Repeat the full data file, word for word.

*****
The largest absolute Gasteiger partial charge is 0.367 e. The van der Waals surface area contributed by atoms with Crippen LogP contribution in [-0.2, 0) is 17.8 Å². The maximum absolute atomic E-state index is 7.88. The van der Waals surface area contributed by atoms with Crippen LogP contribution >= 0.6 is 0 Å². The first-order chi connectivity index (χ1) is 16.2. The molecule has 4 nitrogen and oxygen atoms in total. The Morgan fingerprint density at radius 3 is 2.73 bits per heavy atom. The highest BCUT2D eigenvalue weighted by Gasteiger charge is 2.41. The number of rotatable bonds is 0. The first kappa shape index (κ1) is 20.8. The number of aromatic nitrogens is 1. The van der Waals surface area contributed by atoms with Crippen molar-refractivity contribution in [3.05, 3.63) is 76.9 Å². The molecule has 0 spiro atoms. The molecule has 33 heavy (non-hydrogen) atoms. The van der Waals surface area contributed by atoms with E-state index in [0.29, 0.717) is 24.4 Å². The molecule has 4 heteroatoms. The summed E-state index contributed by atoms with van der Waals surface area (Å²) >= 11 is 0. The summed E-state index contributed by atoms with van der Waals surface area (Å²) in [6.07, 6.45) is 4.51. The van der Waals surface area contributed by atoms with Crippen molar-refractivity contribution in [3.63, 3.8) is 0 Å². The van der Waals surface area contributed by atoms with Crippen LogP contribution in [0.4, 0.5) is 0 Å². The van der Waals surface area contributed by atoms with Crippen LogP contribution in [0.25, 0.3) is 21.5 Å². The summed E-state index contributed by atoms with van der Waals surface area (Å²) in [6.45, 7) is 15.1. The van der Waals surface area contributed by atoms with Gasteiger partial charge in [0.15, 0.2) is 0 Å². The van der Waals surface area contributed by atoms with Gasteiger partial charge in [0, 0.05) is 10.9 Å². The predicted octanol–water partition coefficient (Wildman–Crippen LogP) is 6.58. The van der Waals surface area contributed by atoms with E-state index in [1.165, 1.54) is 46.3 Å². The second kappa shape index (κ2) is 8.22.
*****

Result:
The largest absolute Gasteiger partial charge is 0.367 e. The van der Waals surface area contributed by atoms with Crippen LogP contribution in [-0.2, 0) is 17.8 Å². The maximum absolute atomic E-state index is 7.88. The van der Waals surface area contributed by atoms with Crippen LogP contribution >= 0.6 is 0 Å². The first-order chi connectivity index (χ1) is 16.2. The molecule has 4 nitrogen and oxygen atoms in total. The Morgan fingerprint density at radius 3 is 2.73 bits per heavy atom. The highest BCUT2D eigenvalue weighted by Gasteiger charge is 2.41. The number of rotatable bonds is 0. The first kappa shape index (κ1) is 20.8. The number of aromatic nitrogens is 1. The van der Waals surface area contributed by atoms with Crippen molar-refractivity contribution in [3.05, 3.63) is 76.9 Å². The molecule has 0 spiro atoms. The molecule has 33 heavy (non-hydrogen) atoms. The van der Waals surface area contributed by atoms with E-state index in [0.29, 0.717) is 24.4 Å². The molecule has 4 heteroatoms. The summed E-state index contributed by atoms with van der Waals surface area (Å²) >= 11 is 0. The summed E-state index contributed by atoms with van der Waals surface area (Å²) in [6.07, 6.45) is 4.51. The van der Waals surface area contributed by atoms with Crippen molar-refractivity contribution in [3.63, 3.8) is 0 Å². The van der Waals surface area contributed by atoms with Crippen LogP contribution in [0.4, 0.5) is 0 Å². The van der Waals surface area contributed by atoms with Crippen LogP contribution in [0.25, 0.3) is 21.5 Å². The summed E-state index contributed by atoms with van der Waals surface area (Å²) in [6.45, 7) is 15.1. The van der Waals surface area contributed by atoms with Gasteiger partial charge in [0.15, 0.2) is 0 Å². The van der Waals surface area contributed by atoms with Gasteiger partial charge in [0, 0.05) is 10.9 Å². The predicted octanol–water partition coefficient (Wildman–Crippen LogP) is 6.58. The van der Waals surface area contributed by atoms with E-state index in [1.165, 1.54) is 46.3 Å². The second kappa shape index (κ2) is 8.22.